The seats are worthy of a mention. They’re in-house items, not Recaros or Sparcos as favoured by some rivals, and they’re excellent. They really hug you tight and will not let go in corners. I can even live with the yellow seatbelts.

Philosophical Differences

The new Clio represents a huge shift in philosophy by the Renaultsport team and this is perfectly demonstrated by the R-Link system. This gives number fetishists and tech geeks huge amounts of data to drool over, presented in flashy graphs and tables. Does it make the car faster? No. Does it make you a better driver? Not really. But it does give the salesmen something to show off.

It’s not the only technology that serves as a fleeting distraction. You can make the engine sound different by by piping simluated sounds into the cabin through the speakers. There are a number of choices, including a Clio V6, a classic 8 Gordini and a ’71 Moto GP bike. It’s entertaining for at least ten seconds.

Then there’s the launch control. It allows you to execute a perfect standing start time and time again (or at least until the cluch implodes). It’s incredibly easy to do, too, as the video below demonstrates, but like the silly engine noises it’ll lose its appeal all too quickly.

Flippant technology like this is part of the justification for the £18,995 price tag. The Clio used to be the best value hot hatch in terms of smiles per £. Now it’s one of the most expensive.

A Different Beast

There’s no question that the new Renaultsport Clio 200 is a great hot hatch. It’s faster than the car it replaces and – up to a point – is still great fun. It’s better built, roomier, easier to live with, more economical and cheaper to run. It’s definitely going to appeal to tech lovers and for those looking for a fast and refined hot hatch.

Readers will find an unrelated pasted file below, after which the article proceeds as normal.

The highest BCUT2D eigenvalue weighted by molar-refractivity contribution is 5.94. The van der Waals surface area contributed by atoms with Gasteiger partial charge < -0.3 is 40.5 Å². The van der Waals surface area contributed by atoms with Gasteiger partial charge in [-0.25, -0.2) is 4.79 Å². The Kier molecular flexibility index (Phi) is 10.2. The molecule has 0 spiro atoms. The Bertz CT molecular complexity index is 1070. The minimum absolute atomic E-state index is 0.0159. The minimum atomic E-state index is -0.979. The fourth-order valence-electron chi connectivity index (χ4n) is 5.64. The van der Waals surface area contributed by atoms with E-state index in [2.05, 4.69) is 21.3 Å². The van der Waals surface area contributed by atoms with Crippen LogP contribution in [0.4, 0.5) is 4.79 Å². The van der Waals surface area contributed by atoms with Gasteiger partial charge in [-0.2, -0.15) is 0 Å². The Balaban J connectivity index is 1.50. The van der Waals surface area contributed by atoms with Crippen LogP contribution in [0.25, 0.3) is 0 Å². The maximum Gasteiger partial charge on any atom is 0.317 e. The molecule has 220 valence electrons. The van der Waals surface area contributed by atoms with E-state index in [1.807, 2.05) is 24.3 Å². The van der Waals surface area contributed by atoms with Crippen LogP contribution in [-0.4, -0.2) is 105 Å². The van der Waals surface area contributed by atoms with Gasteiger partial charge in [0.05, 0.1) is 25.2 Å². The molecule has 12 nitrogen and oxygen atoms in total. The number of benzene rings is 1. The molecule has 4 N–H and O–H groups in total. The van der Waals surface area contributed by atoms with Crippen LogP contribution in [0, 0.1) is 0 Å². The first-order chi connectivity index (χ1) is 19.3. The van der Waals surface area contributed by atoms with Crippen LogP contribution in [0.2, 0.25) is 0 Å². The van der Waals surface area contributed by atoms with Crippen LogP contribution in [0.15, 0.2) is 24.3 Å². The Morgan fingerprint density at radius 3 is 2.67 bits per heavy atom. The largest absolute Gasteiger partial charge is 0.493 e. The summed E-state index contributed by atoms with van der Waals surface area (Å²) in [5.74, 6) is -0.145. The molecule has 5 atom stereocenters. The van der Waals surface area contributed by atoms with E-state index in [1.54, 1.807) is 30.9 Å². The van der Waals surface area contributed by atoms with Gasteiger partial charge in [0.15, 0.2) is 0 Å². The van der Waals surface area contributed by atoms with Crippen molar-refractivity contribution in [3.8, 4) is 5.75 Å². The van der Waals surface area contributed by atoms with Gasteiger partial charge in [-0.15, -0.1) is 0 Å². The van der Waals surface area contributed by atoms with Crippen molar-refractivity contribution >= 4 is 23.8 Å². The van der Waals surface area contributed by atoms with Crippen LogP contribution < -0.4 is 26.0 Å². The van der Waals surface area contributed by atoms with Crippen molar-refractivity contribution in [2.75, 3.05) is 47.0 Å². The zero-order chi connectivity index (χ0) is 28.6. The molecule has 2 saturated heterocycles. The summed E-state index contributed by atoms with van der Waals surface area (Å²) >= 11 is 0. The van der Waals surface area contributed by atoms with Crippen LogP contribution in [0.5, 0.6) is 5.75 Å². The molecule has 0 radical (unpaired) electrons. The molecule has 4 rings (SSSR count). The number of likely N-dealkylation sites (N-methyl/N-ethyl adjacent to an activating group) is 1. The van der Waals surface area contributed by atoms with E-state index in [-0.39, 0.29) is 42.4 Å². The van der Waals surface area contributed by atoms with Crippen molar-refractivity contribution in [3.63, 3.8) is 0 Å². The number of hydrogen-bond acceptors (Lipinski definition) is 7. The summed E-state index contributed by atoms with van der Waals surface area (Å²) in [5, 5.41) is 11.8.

For those of us who adored the raw energy of the old Renaultsport Clio – myself included – it may be too much of a departure. It’s undoubtedly going to cost Renault sales when current Clio RS owners look for a replacement.

Where Renault stand a very good chance in recovering those lost sales, and possibly finding even more, is from the DSG clones – the Fabia vRS, Ibiza Cupra, Polo GTI and Audi A1 TFSI. None of those cars can match the sheer pace of the Clio or the brilliance of its chassis and only the Fabia undercuts the Clio’s price by any significant margin. In this crowd the Clio reigns supreme.

The Clio 200 has left me in a state of uncertainty. I don’t like the gearbox but the new engine is an improvement. The videogame-inspired R-Link system is bordering on silly but the handling and steering are anything but. Can I recommend it? It depends who’s asking.

But where there is uncertainty there is opportunity for others. Le roi est mort, vive le roi!

Engine:1,618cc 4-cylinder turbocharged petrol
Power:197 bhp
Torque:177lb/ft
0-62 mph:6.7 seconds
Top Speed:143 mph
Weight:1,204 kg
CO2 Emissions:144 g/km (Band F)
Official Economy:44 mpg
Insurance Group:29
Price (OTR):£18,995*

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Author: Chris Auty

Voted the Breakthrough Blogger of 2013 by SEAT and the Guild of Motoring Writers , Chris has lived and breathed cars since he was old enough to say 'faster'. With a penchant for hot hatches and an allergy to public transport, he would much prefer to drive a bad car than never drive at all. Fortunately his family has learned to put up with this obsession and the internet has provided a channel for his ramblings.

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2 Comments

  1. Renault is making better and better cars.. I wonder if they still collaborate with Dacia (Romania), because Dacia has been releasing some great models 🙂

  2. Didn’t you know? Dacia are very much hand-in-hand with Renault, even to the point where they sell their cars out of Renault showrooms.